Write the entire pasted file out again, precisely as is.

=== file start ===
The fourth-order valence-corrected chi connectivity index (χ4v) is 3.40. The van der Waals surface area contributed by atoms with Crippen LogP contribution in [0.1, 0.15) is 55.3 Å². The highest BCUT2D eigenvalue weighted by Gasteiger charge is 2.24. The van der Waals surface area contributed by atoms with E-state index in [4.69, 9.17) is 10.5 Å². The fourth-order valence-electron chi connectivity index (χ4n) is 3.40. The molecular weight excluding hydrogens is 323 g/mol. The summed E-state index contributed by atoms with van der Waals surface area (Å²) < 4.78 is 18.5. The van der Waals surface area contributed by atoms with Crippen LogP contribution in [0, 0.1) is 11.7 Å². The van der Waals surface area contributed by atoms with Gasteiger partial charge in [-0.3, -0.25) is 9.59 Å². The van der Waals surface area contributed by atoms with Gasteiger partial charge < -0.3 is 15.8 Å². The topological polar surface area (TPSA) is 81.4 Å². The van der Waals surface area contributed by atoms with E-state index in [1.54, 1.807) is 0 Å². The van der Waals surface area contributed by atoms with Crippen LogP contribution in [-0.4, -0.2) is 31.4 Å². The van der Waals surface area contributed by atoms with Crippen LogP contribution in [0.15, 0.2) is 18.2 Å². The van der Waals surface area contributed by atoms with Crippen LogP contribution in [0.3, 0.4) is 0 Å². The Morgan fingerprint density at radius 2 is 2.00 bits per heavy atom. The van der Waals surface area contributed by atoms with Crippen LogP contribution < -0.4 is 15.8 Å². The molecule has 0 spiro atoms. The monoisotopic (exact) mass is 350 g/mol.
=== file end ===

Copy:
The fourth-order valence-corrected chi connectivity index (χ4v) is 3.40. The van der Waals surface area contributed by atoms with Crippen LogP contribution in [0.1, 0.15) is 55.3 Å². The highest BCUT2D eigenvalue weighted by Gasteiger charge is 2.24. The van der Waals surface area contributed by atoms with E-state index in [4.69, 9.17) is 10.5 Å². The fourth-order valence-electron chi connectivity index (χ4n) is 3.40. The molecular weight excluding hydrogens is 323 g/mol. The summed E-state index contributed by atoms with van der Waals surface area (Å²) < 4.78 is 18.5. The van der Waals surface area contributed by atoms with Crippen LogP contribution in [0, 0.1) is 11.7 Å². The van der Waals surface area contributed by atoms with Gasteiger partial charge in [-0.3, -0.25) is 9.59 Å². The van der Waals surface area contributed by atoms with Gasteiger partial charge < -0.3 is 15.8 Å². The topological polar surface area (TPSA) is 81.4 Å². The van der Waals surface area contributed by atoms with E-state index in [1.54, 1.807) is 0 Å². The van der Waals surface area contributed by atoms with Crippen LogP contribution in [-0.4, -0.2) is 31.4 Å². The van der Waals surface area contributed by atoms with Crippen LogP contribution in [0.15, 0.2) is 18.2 Å². The van der Waals surface area contributed by atoms with Crippen LogP contribution in [0.3, 0.4) is 0 Å². The Morgan fingerprint density at radius 2 is 2.00 bits per heavy atom. The van der Waals surface area contributed by atoms with Crippen LogP contribution < -0.4 is 15.8 Å². The molecule has 0 spiro atoms. The monoisotopic (exact) mass is 350 g/mol.